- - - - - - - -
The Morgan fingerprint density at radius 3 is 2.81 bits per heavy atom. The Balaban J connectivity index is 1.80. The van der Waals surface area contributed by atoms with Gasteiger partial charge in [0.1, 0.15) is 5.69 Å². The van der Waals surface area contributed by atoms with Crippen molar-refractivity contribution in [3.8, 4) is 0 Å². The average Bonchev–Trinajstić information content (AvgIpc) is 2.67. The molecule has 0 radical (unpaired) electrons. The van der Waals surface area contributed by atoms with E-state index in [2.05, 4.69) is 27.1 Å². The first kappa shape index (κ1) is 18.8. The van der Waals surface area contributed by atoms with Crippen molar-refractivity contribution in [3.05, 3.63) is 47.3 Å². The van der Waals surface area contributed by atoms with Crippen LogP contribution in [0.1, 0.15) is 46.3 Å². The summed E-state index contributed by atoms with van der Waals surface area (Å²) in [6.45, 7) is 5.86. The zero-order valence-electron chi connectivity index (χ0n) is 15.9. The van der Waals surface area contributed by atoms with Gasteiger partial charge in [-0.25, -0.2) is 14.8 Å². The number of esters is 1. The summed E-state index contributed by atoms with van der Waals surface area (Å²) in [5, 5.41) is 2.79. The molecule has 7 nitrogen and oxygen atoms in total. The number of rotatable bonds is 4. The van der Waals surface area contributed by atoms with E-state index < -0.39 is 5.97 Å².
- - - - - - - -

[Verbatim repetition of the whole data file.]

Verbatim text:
The Morgan fingerprint density at radius 3 is 2.81 bits per heavy atom. The Balaban J connectivity index is 1.80. The van der Waals surface area contributed by atoms with Gasteiger partial charge in [0.1, 0.15) is 5.69 Å². The van der Waals surface area contributed by atoms with Crippen molar-refractivity contribution in [3.8, 4) is 0 Å². The average Bonchev–Trinajstić information content (AvgIpc) is 2.67. The molecule has 0 radical (unpaired) electrons. The van der Waals surface area contributed by atoms with E-state index in [2.05, 4.69) is 27.1 Å². The first kappa shape index (κ1) is 18.8. The van der Waals surface area contributed by atoms with Crippen molar-refractivity contribution in [3.05, 3.63) is 47.3 Å². The van der Waals surface area contributed by atoms with Crippen LogP contribution in [0.1, 0.15) is 46.3 Å². The summed E-state index contributed by atoms with van der Waals surface area (Å²) in [6.45, 7) is 5.86. The zero-order valence-electron chi connectivity index (χ0n) is 15.9. The van der Waals surface area contributed by atoms with Gasteiger partial charge in [-0.25, -0.2) is 14.8 Å². The number of esters is 1. The summed E-state index contributed by atoms with van der Waals surface area (Å²) in [5, 5.41) is 2.79. The molecule has 7 nitrogen and oxygen atoms in total. The number of rotatable bonds is 4. The van der Waals surface area contributed by atoms with E-state index < -0.39 is 5.97 Å².